5 Life Lessons From My Neighbor Who Collects Storage Buildings
I don’t know most of my neighbors, but I’ve lived enough out-of-control days to be a bit concerned when the lives I see just down the street appear to be spiraling into uselessness.
This is the story of my neighbor who collects storage buildings. Here’s a little about this family followed by the lessons I think we can learn from them.
The Family On The Corner
They live up the road for us in a three-section manufactured house (the housing-industry term for a mobile home) on just over an acre of property. It’s a corner lot visible to everyone in their neighborhood and everyone passing on the road.
We immediately noticed the home when it was installed because it is at least twice the size of any other house in the area. Then we noticed that when the moving truck backed up to the front door, it stayed there — in the same position — for over a month. How much does a month-long U-Haul rental cost?
Now it’s several years later, and their property is littered with storage buildings. One is a simple metal shed. Four or five are nice wooden structures with porches and windows. They installed an electric poll and meter box at the back of the property near these nicer buildings, but they never put in the meter nor a power line to the pole.
When they leave the door open on a building, boxes and piles of nothing in particular are visible inside each one. Nothing is organized, so nothing could ever be located. That blows my original theory that they might run a salvage or resale business of some kind.
The latest building addition is a bright blue one placed in their front yard up on blocks to make it level. It’s the largest one so far. Cinder blocks are stacked up to the door to form crude steps.
When I saw one of the women from the house entering this new building a couple of weeks ago, I saw a washer and dryer inside. There’s no electrical connection to the building, however. It’s near their water well, but there’s no water pipe going into the building either.
There is also a camper trailer and the trailer portion of an 18-wheeler permanently installed on the property.
Amazingly, the riding lawnmower sits outside like mine does.
What Can We Learn?
This is a true story, and the only conclusion I can reach is that this family lives a life out of control. How could I reach any other conclusion?
I could be wrong, but the life I observe up the road serves as an example that teaches me at least five important life lessons. Here they are:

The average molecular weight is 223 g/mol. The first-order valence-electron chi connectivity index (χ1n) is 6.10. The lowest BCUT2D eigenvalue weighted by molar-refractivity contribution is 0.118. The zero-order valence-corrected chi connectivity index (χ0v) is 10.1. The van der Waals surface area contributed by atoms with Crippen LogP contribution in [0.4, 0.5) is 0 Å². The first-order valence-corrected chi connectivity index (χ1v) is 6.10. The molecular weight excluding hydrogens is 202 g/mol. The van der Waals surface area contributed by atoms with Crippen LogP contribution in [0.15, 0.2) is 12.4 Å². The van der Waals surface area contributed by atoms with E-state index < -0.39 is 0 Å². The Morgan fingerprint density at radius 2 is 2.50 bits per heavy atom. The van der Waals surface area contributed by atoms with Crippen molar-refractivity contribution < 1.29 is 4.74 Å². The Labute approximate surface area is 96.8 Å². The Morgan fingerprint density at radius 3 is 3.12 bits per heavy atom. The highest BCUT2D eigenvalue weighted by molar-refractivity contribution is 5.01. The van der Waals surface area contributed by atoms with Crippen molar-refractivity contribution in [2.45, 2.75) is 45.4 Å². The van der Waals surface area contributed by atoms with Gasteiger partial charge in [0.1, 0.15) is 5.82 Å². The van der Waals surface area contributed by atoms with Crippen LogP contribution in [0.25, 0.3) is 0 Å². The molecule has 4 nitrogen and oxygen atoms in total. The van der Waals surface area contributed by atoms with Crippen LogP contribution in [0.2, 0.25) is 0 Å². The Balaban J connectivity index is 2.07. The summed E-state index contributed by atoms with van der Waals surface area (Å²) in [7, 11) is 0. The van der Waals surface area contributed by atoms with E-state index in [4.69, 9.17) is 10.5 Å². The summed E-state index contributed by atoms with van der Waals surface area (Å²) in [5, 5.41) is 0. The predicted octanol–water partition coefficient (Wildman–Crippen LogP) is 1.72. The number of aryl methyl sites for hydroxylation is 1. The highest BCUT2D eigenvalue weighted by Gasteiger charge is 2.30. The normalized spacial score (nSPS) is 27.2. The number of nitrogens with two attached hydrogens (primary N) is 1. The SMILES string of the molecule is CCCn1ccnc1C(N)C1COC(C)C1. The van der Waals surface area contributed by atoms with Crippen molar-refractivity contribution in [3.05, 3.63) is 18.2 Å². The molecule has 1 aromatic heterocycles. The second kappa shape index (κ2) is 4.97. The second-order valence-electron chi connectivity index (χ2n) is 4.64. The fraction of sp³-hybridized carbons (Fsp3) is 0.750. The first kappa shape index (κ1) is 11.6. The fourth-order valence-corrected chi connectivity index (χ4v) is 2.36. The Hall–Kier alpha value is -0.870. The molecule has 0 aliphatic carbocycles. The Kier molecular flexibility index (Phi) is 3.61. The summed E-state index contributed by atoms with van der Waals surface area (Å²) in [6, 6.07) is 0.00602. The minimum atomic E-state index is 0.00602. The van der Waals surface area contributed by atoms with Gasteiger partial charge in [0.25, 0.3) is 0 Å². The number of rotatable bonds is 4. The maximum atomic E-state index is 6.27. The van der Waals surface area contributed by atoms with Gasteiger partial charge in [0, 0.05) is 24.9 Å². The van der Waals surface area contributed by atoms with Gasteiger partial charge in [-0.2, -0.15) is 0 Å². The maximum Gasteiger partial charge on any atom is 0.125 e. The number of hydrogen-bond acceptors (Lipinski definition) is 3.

1. Accurately assess your needs. Some of their buildings aren’t completely full, and I haven’t actually seen anything inside that trailer in months. They have a mess, but they have more space than they need. Do you?
2. Clean up what’s yours. They also have piles of dirt and rock all over their property from digging into or building up their land to make it level for each building. In addition, they accepted a property with an old road running through it and some other flaws, and they have never cleaned up any of them.
3. Finish what you start. Why would they pay to put up a utility pole and then never connect it to the any utility? Leaving things half done is costly, wasteful and calls your judgment into question.
4. Be kind to one another. If they’re outside, the family with the storage building graveyard up the road from me always waves, and we wave at them. They’re strange — like the couple that rarely mows their yard (that’s us) and the family with too many security lights (that’s the one across the street from us) — but they seem like nice people. Even those with lives out of control can be nice, can’t they?
5. Mind your own business. I really feel a bit guilty writing hundreds of words about a family I don’t know, and I’m wondering if minding my own business might be a good course of action for me. They may not be good at minding their business, but the family that collects storage buildings hasn’t shown any interest in my business.
I wonder, however, if this family up the road from me is living the kind of simple, deliberate life they could be enjoying.
Still, I don’t want to make any value judgments. I just wonder if there is a better way for them. I’ve found a path that gives me some peace and comfort, and I wish everyone could.
I’ll probably never know how things are really going for the family up the road with the storage building farm because I don’t plan to stop and talk to them. I don’t imagine they want me to.
Based on the story I’ve told you about the family up the road, what do you think of them? Does their life teach any kind of lesson to you? Does mine?